Graphite flakes, ethylene glycol (EG), N,N-dimethylformamide (DMF), ferrite chloride (FeCl3), and poly (vinylpyrrolidone) (PVP) were purchased from Sigma-Aldrich (St. Louis, MO, USA). PVDF (Kynar 500) pellets were purchased from Arkema Inc. (King of Prussia, PA, USA). Silver nitrate (AgNO3) was obtained from Shanghai Chemical Reagent Company (Shanghai, China). All chemicals were used as received without further purification.
The TRG/PVDF composites were prepared based on our previous strategy. To prepare AgNW/TRG/PVDF composites, the PVDF solution (in DMF), GO solution (in DMF), and AgNW dispersion (in DMF) with appropriate mass ratios were mixed under sonication for 20 min. The mixed suspension was then coagulated into a large amount of stirring water. The precipitated fibrous mixture was washed with distilled water and ethanol and then collected using vacuum filtration. By drying at 70°C overnight, the fibrous mixture was finally hot-pressed at 200°C. This process converted GO to TRG, thereby forming AgNW/TRG/PVDF hybrid composites. The composite samples were pressed into sheets of about 0.5 mm thick for the electrical characterization.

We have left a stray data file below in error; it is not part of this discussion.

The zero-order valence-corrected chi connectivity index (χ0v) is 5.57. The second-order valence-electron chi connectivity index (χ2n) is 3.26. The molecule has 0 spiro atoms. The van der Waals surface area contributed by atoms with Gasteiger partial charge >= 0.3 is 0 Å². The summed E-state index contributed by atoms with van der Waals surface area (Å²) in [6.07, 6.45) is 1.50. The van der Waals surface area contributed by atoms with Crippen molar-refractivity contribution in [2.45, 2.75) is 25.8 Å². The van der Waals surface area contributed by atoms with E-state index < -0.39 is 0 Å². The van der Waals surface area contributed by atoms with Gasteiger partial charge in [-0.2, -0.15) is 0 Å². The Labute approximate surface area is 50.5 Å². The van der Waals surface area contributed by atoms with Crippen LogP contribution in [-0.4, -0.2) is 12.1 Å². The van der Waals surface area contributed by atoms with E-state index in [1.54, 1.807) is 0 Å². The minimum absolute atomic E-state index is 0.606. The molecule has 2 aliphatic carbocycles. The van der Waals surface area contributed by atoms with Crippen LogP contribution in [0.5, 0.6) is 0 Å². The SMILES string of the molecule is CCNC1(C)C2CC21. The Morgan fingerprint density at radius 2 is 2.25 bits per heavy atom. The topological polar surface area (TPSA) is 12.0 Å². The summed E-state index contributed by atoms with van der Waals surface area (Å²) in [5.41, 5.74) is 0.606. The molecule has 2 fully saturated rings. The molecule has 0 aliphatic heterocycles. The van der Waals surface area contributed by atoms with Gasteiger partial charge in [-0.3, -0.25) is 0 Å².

The morphology of AgNWs and AgNW/TRG/PVDF composites were examined in scanning electron microscopes (SEMs; JEOL JSM 820 and JEOL FEG JSM 6335; JEOL Ltd., Akishima-shi, Japan). Static electrical conductivity of the composites was measured with an Agilent 4284A Precision LCR Meter (Agilent Technologies, Inc., Santa Clara, CA, USA). The specimen surfaces were coated with silver ink to form electrodes. Moreover, the specimens were placed inside a computer-controlled temperature chamber to allow temperature-dependent conductivity measurements.
Results and discussion
where p is the filler content and t the critical exponent. Nonlinear fitting in Figure 2 gives pc = 0.12 vol %. We attribute the low pc to the high aspect ratio of TRG sheets, which lead to easier connectivity in forming a conductive network. Although the TRG/PVDF composites have a small pc, their conductivity at pc is quite low, i.e., in the order of approximately 10-7 S/cm. Such a low conductivity renders percolating TRG/PVDF composites can be used only for antistatic applications. From Figure 2, the conductivity reaches approximately 5 × 10-3 S/cm at 1 vol % TRG. As recognized, TRGs still contain residual oxygenated groups despite high temperature annealing. In other words, TRGs are less conductive than pristine graphene. To improve electrical conductive properties, AgNWs are added to the TRG/PVDF composites as hybridized fillers.